warrant bolts on doors, to prevent me getting
into rooms where I would endanger myself by
climbing onto things and out of windows.
I recall some of
this climbing, into my brothers cot, and onto the
wardrobe, which I still have in my bedroom to
sensitivities - I was it appears also sensitive
to noise and certain sounds in particular, such
as the sound of running water would terrify me.
My mother says I was very hard to control at
these times and used to relate a particular story
of how she took me at about two years old and my
brother and family dog on holiday.
She had to change
buses, when it was raining, and I was playing up,
and how thankful she was for someone who gave
assistance with me at that time. I recall that
holiday but not that particular event.
I do recall another time when I was
perhaps a year older, being very disturbed at a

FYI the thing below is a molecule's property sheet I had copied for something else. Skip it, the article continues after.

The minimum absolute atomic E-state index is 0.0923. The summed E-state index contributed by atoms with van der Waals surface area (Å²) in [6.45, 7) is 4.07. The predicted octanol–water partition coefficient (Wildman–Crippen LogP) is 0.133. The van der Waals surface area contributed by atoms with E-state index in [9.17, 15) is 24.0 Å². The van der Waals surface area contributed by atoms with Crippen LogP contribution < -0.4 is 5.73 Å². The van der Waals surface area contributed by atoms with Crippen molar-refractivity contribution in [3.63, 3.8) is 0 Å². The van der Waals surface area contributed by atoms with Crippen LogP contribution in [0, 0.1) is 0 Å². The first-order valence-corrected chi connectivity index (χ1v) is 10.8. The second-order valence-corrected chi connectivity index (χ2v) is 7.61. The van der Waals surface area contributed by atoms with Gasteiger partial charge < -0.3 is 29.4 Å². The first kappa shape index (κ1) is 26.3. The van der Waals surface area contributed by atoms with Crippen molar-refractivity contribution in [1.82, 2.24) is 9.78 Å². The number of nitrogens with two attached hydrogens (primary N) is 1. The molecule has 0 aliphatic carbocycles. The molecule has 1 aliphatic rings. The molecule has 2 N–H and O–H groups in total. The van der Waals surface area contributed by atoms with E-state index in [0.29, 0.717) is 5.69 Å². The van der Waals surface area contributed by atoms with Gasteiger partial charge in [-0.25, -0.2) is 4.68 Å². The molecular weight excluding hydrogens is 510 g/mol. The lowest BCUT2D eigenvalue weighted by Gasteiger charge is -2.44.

steam train, when it was venting steam, a
painfully loud noise.
Noise has bothered
me ever since, though I may be better able to
resist the impulse to run away in adulthood.
However so much was painfully loud in the
environment around me, and there were the usual
things which terrified me, aircraft, and dentists
drills. Cap guns and fireworks were unnerving too,
as was thunder. Later on it was difficult for me
to enjoy certain things like concerts and discos,
because the music was painfully loud and
disorienting. It never seemed to bother any one
else. To this day I have tinnitus in my ears and
I don't know whether that is due to my
sensitivity and exposure to noise.
in early school years - I recall my first years
in school fairly well, and my first day in
particular, being sat on the floor to join in
with a group of children who were playing with
building blocks on the floor. I was also
separated on the first day from my desk companion
because I scribbled all over his exercise book.
I am told although
I don't recall this that I would not obey any
rules at school, and would not stand in line with
the other children. I was also considered to have
a problem with my hands because I used them both
alternately and did not settle on one. I was
forced to use my right hand, which I have since
regarded as the wrong decision.